One of the benefits of fast fashion is you can have multiple style waves instead of 2-3 fashion seasons per year. One result of this is that consumers tend to come in more often as there is frequently new stuff to see. This, in theory, gets you greater revenue (people come more and buy more). You also get a greater “share of the consumer mind” (a Warren Buffett term). Greater frequency of consumer activity generally creates a stronger brand and a better relationship.
Financially, these frequent style waves also show up as less discounting of goods (a perpetual problem in fashion retail), higher revenue, and better working capital. That’s the theory anyways. And H&M and Zara do produce tons of cash, which they can then put into more scale and more stores. It’s a powerful approach when compared to traditional department stores or luxury fashion houses.
That said, it’s not clear to me that you get these same benefits in China. In particular, I don’t know if you see the same increased visits and branding benefits. Cycle times are already pretty fast in China. Most of the textile / apparel production is actually done in China / Asia. And I’m not sure you have the same historical expectations for a seasons’ new merchandise to contrast with. So I’m not sure about the revenue and gross margins of this model in China. Gross margins are typically 60% elsewhere.
Ok. Back to my main point, that there are two threats to the big China dreams of these fast fashion giants.
I see two threats to the success of Zara and H&M in China.
Threat 1: E-commerce, mobile and O2O are happening fast in China – and these companies are not real fast at this stuff.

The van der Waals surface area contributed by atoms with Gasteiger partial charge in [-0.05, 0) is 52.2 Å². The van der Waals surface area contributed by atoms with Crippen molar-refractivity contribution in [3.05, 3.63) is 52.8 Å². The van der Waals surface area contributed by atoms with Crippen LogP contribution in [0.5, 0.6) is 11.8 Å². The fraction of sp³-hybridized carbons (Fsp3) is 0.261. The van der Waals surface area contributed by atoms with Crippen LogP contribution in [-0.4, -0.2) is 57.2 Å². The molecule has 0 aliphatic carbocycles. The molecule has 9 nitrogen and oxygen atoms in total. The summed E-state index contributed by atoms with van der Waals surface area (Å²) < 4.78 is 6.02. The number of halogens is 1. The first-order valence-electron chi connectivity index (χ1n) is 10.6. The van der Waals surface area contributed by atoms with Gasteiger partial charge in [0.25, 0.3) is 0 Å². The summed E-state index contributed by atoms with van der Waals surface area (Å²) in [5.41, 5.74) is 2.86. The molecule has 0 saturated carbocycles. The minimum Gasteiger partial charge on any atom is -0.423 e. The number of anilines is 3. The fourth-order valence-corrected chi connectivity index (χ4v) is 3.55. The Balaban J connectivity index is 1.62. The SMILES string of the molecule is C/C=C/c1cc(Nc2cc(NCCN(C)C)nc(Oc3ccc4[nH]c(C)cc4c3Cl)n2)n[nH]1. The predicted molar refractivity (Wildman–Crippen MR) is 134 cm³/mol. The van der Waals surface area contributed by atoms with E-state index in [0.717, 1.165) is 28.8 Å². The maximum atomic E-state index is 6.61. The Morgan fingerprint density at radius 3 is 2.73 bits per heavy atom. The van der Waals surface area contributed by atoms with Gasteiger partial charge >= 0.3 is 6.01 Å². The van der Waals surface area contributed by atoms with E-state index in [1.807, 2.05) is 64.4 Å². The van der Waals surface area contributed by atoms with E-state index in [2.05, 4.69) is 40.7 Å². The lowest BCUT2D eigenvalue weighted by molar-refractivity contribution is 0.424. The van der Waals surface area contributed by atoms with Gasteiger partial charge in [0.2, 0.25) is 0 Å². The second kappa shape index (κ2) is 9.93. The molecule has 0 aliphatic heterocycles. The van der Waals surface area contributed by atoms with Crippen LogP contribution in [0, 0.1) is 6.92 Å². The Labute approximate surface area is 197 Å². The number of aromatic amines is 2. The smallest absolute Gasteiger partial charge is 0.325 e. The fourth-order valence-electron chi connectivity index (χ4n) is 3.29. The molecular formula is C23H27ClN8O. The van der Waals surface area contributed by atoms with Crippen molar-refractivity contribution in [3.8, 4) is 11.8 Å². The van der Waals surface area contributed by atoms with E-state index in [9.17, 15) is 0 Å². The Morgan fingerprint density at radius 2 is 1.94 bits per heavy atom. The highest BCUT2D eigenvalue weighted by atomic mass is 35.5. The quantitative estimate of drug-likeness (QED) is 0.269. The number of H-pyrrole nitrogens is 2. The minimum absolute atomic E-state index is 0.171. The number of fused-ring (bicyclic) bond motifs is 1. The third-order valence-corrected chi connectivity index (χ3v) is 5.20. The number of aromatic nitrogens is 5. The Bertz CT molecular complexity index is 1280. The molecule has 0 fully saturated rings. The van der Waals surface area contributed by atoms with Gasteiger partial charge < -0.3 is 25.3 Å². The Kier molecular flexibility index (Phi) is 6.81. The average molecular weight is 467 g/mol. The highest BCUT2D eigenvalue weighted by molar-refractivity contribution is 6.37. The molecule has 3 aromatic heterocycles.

Retailers are pretty much ground zero for changes in Chinese e-commerce, mobile and online-to-offline activity. Digital transformation is hitting this sector like just about no other (except maybe auto and transportation).
First, the rapid adoption of everything mobile in China is transforming the interface with consumers. It is no longer just about walking in the mall and then going into a nice store, like it might happen in Sweden. The Chinese customer experience is already a combination of the mall, a store, your activities in various online ecosystems and a rapidly developing logistics / delivery network. The two words you hear over and over in Chinese retail are digital and delivery. How this offline-online mix is going to play out and what “new retail” is going to end up looking like is unclear. But Chinese retail is where it is happening really quickly.
Against this rapidly changing Chinese retail landscape, here are some disturbing facts. Zara didn’t have an online store until around 2010 (about a decade after the Gap). And H&M didn’t start online sales in the US until around 2012. They also didn’t open a shop on Tmall until 2014. These companies are notoriously slow in digital stuff.